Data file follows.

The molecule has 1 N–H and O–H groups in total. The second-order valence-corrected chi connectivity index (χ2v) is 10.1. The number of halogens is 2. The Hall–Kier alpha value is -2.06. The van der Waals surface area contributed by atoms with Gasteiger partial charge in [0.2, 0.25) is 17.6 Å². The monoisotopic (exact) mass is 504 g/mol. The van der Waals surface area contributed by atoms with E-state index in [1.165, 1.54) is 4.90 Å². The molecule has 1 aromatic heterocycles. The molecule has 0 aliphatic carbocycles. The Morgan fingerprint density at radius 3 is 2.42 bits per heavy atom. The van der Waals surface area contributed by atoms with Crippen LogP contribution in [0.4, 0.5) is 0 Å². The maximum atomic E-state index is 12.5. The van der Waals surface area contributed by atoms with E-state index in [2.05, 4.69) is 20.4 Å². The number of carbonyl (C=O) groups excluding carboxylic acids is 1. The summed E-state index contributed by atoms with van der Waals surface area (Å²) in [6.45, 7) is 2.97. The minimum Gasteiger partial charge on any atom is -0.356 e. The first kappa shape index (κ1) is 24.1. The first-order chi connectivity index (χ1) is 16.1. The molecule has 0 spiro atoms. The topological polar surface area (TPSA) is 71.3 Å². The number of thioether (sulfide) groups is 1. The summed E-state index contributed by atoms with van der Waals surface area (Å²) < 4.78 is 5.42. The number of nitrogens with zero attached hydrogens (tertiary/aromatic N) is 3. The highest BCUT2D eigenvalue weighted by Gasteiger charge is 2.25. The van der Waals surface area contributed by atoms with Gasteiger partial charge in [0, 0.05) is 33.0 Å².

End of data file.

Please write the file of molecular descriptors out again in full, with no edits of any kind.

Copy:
The molecule has 1 N–H and O–H groups in total. The second-order valence-corrected chi connectivity index (χ2v) is 10.1. The number of halogens is 2. The Hall–Kier alpha value is -2.06. The van der Waals surface area contributed by atoms with Gasteiger partial charge in [0.2, 0.25) is 17.6 Å². The monoisotopic (exact) mass is 504 g/mol. The van der Waals surface area contributed by atoms with E-state index in [1.165, 1.54) is 4.90 Å². The molecule has 1 aromatic heterocycles. The molecule has 0 aliphatic carbocycles. The Morgan fingerprint density at radius 3 is 2.42 bits per heavy atom. The van der Waals surface area contributed by atoms with Crippen LogP contribution in [0.4, 0.5) is 0 Å². The maximum atomic E-state index is 12.5. The van der Waals surface area contributed by atoms with E-state index in [2.05, 4.69) is 20.4 Å². The number of carbonyl (C=O) groups excluding carboxylic acids is 1. The summed E-state index contributed by atoms with van der Waals surface area (Å²) in [6.45, 7) is 2.97. The minimum Gasteiger partial charge on any atom is -0.356 e. The first kappa shape index (κ1) is 24.1. The first-order chi connectivity index (χ1) is 16.1. The molecule has 0 spiro atoms. The topological polar surface area (TPSA) is 71.3 Å². The number of thioether (sulfide) groups is 1. The summed E-state index contributed by atoms with van der Waals surface area (Å²) < 4.78 is 5.42. The number of nitrogens with zero attached hydrogens (tertiary/aromatic N) is 3. The highest BCUT2D eigenvalue weighted by Gasteiger charge is 2.25. The van der Waals surface area contributed by atoms with Gasteiger partial charge in [0, 0.05) is 33.0 Å².